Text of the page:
The new web site, www.BostonChildrensMuseum.org/JapaneseHouse, has been designed to engage elementary, middle, and high school students, as well as undergraduate and graduate students, families and others interested in Japanese history, art, architecture and culture. Online users will find the website a dynamic way to virtually visit the house or a perfect preparation and follow up to their actual visit to the Japanese House exhibit at the Museum. The materials on the website are instructive and inspirational for users at all levels.
Generous funding from the Center for Global Partnership, the National Endowment for the Arts and the US-Japan Foundation made it possible for Boston Children’s Museum to provide world-wide access to this unique treasure, its history, its origin in Japan, and to multimedia curriculum resources for learning and teaching about Japan.
“I would like to extend my congratulations on the completion of the Japanese House website. It will be a wonderful contribution to the Boston-Kyoto sister city relationship, which will commemorate its 55th anniversary this year,” said New England’s Japanese Consul General Akira Muto. “I visited the Kyo No Machiya (Japanese House) and felt as if I had been invited as a guest by the owner of a house in Kyoto. I hope that visitors to this website will enjoy the experience and will be encouraged to learn more about Japan.”
The Japanese House website includes an exciting variety of resources that will enrich the study of Japan:
- A searchable online catalog photographs and information about the more than 1,000 artifacts related to the house from Boston Children’s Museum’s Japanese collection;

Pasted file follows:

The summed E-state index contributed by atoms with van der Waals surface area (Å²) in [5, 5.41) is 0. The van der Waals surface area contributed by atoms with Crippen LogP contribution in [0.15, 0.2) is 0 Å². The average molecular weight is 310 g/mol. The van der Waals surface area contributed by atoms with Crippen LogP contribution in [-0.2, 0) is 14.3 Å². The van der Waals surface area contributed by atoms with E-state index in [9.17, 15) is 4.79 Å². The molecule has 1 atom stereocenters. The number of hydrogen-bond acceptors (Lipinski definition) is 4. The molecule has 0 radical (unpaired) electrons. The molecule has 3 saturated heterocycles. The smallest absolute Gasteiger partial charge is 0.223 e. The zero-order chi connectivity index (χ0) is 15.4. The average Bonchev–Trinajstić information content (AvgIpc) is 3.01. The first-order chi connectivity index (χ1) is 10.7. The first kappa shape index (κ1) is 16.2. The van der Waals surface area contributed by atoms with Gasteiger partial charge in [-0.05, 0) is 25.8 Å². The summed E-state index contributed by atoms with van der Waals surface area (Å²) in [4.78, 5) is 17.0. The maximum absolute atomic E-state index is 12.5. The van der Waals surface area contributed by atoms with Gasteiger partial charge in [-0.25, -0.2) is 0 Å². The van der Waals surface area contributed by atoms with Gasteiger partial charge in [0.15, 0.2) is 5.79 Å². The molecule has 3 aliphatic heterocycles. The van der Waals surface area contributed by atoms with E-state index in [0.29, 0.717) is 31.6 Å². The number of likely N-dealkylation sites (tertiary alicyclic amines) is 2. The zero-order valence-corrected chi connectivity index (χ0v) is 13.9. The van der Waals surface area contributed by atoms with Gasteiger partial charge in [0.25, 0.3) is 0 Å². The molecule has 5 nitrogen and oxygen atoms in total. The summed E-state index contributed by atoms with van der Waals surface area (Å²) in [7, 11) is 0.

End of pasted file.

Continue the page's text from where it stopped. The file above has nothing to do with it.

- Original videos about children’s lives and homes in contemporary Kyoto;
- A virtual tour of the Japanese House;
- Curriculum resources and activities designed to promote the study of Japan;
- Excerpts from the film footage of the expert Japanese craftsmen rebuilding of the Japanese House in Boston;
- An archive of documents about the international exchange negotiations, architectural drawings, information about the family that lived in the house, as well as information about the Nishijin - silk-weaving - section of Kyoto at the time;
- An interactive timeline showcasing the archival documents related to the Japanese House;
- Photographs documenting the history of the house both in Kyoto and in Boston, as well as of educational programs in the house since 1980;
- Bibliographies and links to other resources for teaching and learning about Japan.
The new website will vastly expand the audience internationally via the web for the Japanese House, making it accessible to visitors of all ages, educators, architects, preservationists, and scholars in many disciplines. The publication of these unique and valuable documents creates an exciting narrative about a form of architecture that the Japanese are seeking to preserve. “In my position as a program director at Primary Source, I work closely with teachers to improve teaching and learning about Japan. The Japanese House website provides unique resources and innovative approaches to curriculum,” said Peter Gilmartin, Primary Source, Program Director. “This site provides a new opportunity for educators and students throughout the United States, and for that matter the world, to access the unique resources and expertise that Boston Children’s Museum brings to educating about Japan.” Information about the Japanese House, the website and additional materials may be found at www.BostonChildrensMuseum.org/JapaneseHouse